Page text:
When he found the girl huddled under a tree in the woods, her sobs sounded like a dying creature. The thought of an easy meal attracted Wild Dog to the wails, but he had dealt with humans before. Where there were Little Ones, Big Ones soon appeared.
Still, he stayed nearby. Her tiny body was not meant for survival in the woods. Human teeth and claws were no match for other creatures, and something inside Wild Dog felt protective as if she were his own pup.
Listening for the Big Ones, he thought of the last night of his mother’s life. Though small, she was fierce and protected him until the last breath rattled from her frail body.
He expected human noise to cut through the forest sounds. But the strange sounds never came. The big humans never found this Little One.
The morning broke, and she began to wander. He followed behind, out of sight, listening for the things that would hunt for her. When night came again with waves of stinging rain, she crouched in a small crevice in the bluff — the same gap where he was born and kept safe by his mother.
Her shivering arms wrapped tight around her knees, the fluffy little creature she carried tucked in the space at her chest. The animal stayed motionless wherever she placed it, but she still carried it like a pup.
Wild Dog approached to warm the Little One. At first, she was frightened. When she screamed, he thought of running away, but then she began to speak. Her voice was sweet, like honey dripping from the beehive in the big oak tree on long summer days.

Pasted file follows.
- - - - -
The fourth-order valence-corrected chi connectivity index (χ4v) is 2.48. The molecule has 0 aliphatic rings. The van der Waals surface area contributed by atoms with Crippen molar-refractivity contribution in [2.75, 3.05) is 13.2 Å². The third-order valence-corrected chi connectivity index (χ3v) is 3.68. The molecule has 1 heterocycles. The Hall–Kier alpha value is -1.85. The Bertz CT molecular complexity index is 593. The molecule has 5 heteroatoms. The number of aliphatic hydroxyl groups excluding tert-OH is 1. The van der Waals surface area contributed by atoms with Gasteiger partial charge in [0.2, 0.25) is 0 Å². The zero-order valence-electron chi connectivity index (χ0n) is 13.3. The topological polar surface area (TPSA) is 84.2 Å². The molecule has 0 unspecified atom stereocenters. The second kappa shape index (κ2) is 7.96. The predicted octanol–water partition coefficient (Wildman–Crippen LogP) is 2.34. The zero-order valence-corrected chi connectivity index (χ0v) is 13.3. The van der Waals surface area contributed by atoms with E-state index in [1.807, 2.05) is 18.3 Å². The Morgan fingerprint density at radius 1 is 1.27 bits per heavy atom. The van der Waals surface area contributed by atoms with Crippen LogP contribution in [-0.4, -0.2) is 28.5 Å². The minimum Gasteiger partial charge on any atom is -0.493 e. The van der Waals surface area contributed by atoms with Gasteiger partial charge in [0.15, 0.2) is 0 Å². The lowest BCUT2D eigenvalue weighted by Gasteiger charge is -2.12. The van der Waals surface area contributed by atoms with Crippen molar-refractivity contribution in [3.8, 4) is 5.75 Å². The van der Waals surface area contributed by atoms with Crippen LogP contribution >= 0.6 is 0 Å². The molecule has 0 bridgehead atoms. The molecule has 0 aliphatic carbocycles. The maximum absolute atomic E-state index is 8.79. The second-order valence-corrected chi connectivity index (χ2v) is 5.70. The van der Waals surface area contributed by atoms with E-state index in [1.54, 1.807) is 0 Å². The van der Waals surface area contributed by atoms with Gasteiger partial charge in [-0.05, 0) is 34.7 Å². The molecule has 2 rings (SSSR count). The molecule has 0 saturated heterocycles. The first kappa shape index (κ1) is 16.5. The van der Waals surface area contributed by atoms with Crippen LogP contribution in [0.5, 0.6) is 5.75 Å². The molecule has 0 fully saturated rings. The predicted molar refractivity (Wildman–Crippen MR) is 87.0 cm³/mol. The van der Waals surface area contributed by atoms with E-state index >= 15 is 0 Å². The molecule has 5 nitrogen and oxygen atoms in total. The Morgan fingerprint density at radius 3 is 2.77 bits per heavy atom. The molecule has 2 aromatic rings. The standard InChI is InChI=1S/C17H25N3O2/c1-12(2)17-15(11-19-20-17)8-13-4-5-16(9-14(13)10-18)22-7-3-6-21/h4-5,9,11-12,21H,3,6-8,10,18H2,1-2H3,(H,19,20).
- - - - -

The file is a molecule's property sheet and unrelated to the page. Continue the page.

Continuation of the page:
“Are you a nice puppy?” She asked as he came closer, his head held low. Finally, he lay down far enough away to ease both of their nerves.
Resting his head on his front paws, Wild Dog watched Little One as closely as she watched him. The rain ebbed, and the night grew colder, making her blunt teeth chatter. He inched toward her, sliding on his belly, and buried his nose into her open hand.
“I don’t have any food, puppy,” she said and stretched out on the ground. He curled into a tight ball next to her, and for a moment, she froze. Wild Dog stayed motionless the way his mother had taught, every muscle coiled in preparation.
After a while, the girl curled into her own ball and rested her head on his hind hip. He closed his eyes, but didn’t sleep, listening to the woods around them.
The next day she called him River. He needed water and knew she would too. As they walked, he herded her toward the creek, at times letting her lead until she strayed too far from sight.
“Come on, River,” Little One sang in a blue jay trill.
He trotted along the banks, risen with cool fresh rain until he reached her. Crouching atop a large wet rock, she piled smaller stones in the water.